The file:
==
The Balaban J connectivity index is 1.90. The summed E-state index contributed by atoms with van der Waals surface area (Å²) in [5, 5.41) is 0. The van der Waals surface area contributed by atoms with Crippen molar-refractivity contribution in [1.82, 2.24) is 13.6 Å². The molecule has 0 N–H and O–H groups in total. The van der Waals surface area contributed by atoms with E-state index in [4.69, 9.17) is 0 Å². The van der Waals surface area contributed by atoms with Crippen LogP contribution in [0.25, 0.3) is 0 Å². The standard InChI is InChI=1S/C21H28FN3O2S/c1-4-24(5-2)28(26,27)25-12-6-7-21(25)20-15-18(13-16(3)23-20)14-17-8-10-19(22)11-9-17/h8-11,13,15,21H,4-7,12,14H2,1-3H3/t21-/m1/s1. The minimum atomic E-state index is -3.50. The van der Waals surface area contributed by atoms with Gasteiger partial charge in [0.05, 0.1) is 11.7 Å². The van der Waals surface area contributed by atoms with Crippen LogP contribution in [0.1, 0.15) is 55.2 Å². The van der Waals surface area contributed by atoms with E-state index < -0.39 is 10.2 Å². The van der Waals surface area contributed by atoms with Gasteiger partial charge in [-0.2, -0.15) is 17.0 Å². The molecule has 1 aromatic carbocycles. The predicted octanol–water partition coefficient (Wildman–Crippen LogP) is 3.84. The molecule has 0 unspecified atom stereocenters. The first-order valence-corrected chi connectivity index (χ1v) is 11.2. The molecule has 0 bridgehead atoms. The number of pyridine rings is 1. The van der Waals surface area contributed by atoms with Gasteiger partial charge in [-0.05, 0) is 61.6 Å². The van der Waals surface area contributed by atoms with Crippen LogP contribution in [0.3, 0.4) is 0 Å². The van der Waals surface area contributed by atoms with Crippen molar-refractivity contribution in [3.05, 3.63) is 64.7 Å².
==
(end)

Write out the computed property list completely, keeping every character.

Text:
The Balaban J connectivity index is 1.90. The summed E-state index contributed by atoms with van der Waals surface area (Å²) in [5, 5.41) is 0. The van der Waals surface area contributed by atoms with Crippen molar-refractivity contribution in [1.82, 2.24) is 13.6 Å². The molecule has 0 N–H and O–H groups in total. The van der Waals surface area contributed by atoms with E-state index in [4.69, 9.17) is 0 Å². The van der Waals surface area contributed by atoms with Crippen LogP contribution in [0.25, 0.3) is 0 Å². The standard InChI is InChI=1S/C21H28FN3O2S/c1-4-24(5-2)28(26,27)25-12-6-7-21(25)20-15-18(13-16(3)23-20)14-17-8-10-19(22)11-9-17/h8-11,13,15,21H,4-7,12,14H2,1-3H3/t21-/m1/s1. The minimum atomic E-state index is -3.50. The van der Waals surface area contributed by atoms with Gasteiger partial charge in [0.05, 0.1) is 11.7 Å². The van der Waals surface area contributed by atoms with Crippen LogP contribution in [0.1, 0.15) is 55.2 Å². The van der Waals surface area contributed by atoms with E-state index < -0.39 is 10.2 Å². The van der Waals surface area contributed by atoms with Gasteiger partial charge in [-0.2, -0.15) is 17.0 Å². The molecule has 1 aromatic carbocycles. The predicted octanol–water partition coefficient (Wildman–Crippen LogP) is 3.84. The molecule has 0 unspecified atom stereocenters. The first-order valence-corrected chi connectivity index (χ1v) is 11.2. The molecule has 0 bridgehead atoms. The number of pyridine rings is 1. The van der Waals surface area contributed by atoms with Gasteiger partial charge in [-0.05, 0) is 61.6 Å². The van der Waals surface area contributed by atoms with Crippen LogP contribution in [0.3, 0.4) is 0 Å². The van der Waals surface area contributed by atoms with Crippen molar-refractivity contribution in [3.05, 3.63) is 64.7 Å².